According to O'Toole, the district as a whole has conducted 20 jury trials during that time. On Nov. 6, a jury in a patent trial in Marshall returned a verdict clearing Google of infringing four video patents. Eight trials have taken place in the Sherman courthouse where the recent positive tests occurred.
"We're doing everything reasonably possible to provide a safe environment to conduct hearings and trials in our courtrooms, but obviously, there's no 100% foolproof way to prevent an infection," O'Toole said.
Judges in the Eastern District of Texas have used a variety of safety measures during the pandemic. People entering Judge Mazzant's courthouse in Sherman have their temperatures checked daily, physical barriers have been set up in some parts of the courtroom, and mask-wearing and social distancing are required, O'Toole said.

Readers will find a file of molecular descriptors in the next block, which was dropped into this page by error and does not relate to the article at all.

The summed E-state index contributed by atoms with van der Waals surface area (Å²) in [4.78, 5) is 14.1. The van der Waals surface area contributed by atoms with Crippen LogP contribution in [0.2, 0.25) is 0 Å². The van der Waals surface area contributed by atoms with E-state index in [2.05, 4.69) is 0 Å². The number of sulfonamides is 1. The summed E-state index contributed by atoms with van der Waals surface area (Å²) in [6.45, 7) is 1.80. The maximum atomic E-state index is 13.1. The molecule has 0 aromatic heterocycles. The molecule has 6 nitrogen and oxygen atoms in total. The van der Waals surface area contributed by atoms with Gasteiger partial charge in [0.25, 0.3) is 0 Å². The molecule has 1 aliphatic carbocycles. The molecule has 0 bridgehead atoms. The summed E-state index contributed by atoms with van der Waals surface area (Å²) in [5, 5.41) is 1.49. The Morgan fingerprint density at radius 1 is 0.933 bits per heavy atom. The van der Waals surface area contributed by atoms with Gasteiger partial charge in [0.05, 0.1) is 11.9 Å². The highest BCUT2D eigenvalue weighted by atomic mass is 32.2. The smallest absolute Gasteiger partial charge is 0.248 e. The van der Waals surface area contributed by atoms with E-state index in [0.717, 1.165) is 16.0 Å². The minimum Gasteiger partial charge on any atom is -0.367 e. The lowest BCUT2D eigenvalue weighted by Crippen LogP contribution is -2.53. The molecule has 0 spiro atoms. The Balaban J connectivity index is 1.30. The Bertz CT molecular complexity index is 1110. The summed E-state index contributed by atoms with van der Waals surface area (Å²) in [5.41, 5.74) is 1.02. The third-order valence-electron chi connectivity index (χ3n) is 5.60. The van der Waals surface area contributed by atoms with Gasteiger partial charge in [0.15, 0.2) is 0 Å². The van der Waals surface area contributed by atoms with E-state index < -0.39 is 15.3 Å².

He said judges in the Eastern District of Texas are "always reassessing" whether to continue having in-person trials, based on government guidelines and virus statistics in their areas.
"There are conversations ongoing among the entire court as a whole and individual judges," he said. "Our district spans a huge geographical area. We have courts in rural areas and courts in large metropolitan areas. So each district judge in their respective division and courthouse is ultimately making that final call."
In addition to the suspension of the trial in Sherman, the Eastern District of Texas has shut down individual courthouses for cleaning on multiple occasions since the spring after learning that a person who tested positive had been present, O'Toole said.